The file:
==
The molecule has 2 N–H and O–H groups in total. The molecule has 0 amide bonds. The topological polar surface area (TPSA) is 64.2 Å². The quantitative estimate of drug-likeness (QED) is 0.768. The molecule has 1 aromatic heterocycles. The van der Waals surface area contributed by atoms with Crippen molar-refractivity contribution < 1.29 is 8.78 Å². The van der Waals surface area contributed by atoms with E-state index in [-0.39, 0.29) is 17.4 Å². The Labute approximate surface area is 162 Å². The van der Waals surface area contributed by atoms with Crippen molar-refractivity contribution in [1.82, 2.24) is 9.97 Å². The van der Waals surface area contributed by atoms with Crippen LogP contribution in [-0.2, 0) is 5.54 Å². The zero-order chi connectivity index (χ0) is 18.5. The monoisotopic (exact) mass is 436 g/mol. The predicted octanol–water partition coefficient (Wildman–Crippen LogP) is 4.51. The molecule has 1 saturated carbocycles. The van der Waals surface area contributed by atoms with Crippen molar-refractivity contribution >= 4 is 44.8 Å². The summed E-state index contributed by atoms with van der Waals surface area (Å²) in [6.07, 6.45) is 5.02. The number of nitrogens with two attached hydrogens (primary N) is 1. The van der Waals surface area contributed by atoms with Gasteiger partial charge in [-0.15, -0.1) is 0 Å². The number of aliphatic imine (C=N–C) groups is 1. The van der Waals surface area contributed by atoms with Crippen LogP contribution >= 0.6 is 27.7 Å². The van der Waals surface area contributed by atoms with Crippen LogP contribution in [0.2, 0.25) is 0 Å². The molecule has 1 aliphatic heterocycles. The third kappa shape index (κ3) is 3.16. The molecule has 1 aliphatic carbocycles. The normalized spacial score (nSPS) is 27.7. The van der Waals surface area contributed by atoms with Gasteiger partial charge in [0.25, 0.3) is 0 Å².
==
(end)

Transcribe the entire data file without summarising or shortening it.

The molecule has 2 N–H and O–H groups in total. The molecule has 0 amide bonds. The topological polar surface area (TPSA) is 64.2 Å². The quantitative estimate of drug-likeness (QED) is 0.768. The molecule has 1 aromatic heterocycles. The van der Waals surface area contributed by atoms with Crippen molar-refractivity contribution < 1.29 is 8.78 Å². The van der Waals surface area contributed by atoms with E-state index in [-0.39, 0.29) is 17.4 Å². The Labute approximate surface area is 162 Å². The van der Waals surface area contributed by atoms with Crippen molar-refractivity contribution in [1.82, 2.24) is 9.97 Å². The van der Waals surface area contributed by atoms with Crippen LogP contribution in [-0.2, 0) is 5.54 Å². The zero-order chi connectivity index (χ0) is 18.5. The monoisotopic (exact) mass is 436 g/mol. The predicted octanol–water partition coefficient (Wildman–Crippen LogP) is 4.51. The molecule has 1 saturated carbocycles. The van der Waals surface area contributed by atoms with Crippen molar-refractivity contribution >= 4 is 44.8 Å². The summed E-state index contributed by atoms with van der Waals surface area (Å²) in [6.07, 6.45) is 5.02. The number of nitrogens with two attached hydrogens (primary N) is 1. The van der Waals surface area contributed by atoms with Gasteiger partial charge in [-0.15, -0.1) is 0 Å². The number of aliphatic imine (C=N–C) groups is 1. The van der Waals surface area contributed by atoms with Crippen LogP contribution >= 0.6 is 27.7 Å². The van der Waals surface area contributed by atoms with Crippen LogP contribution in [0.2, 0.25) is 0 Å². The molecule has 1 aliphatic heterocycles. The third kappa shape index (κ3) is 3.16. The molecule has 1 aliphatic carbocycles. The normalized spacial score (nSPS) is 27.7. The van der Waals surface area contributed by atoms with Gasteiger partial charge in [0.25, 0.3) is 0 Å².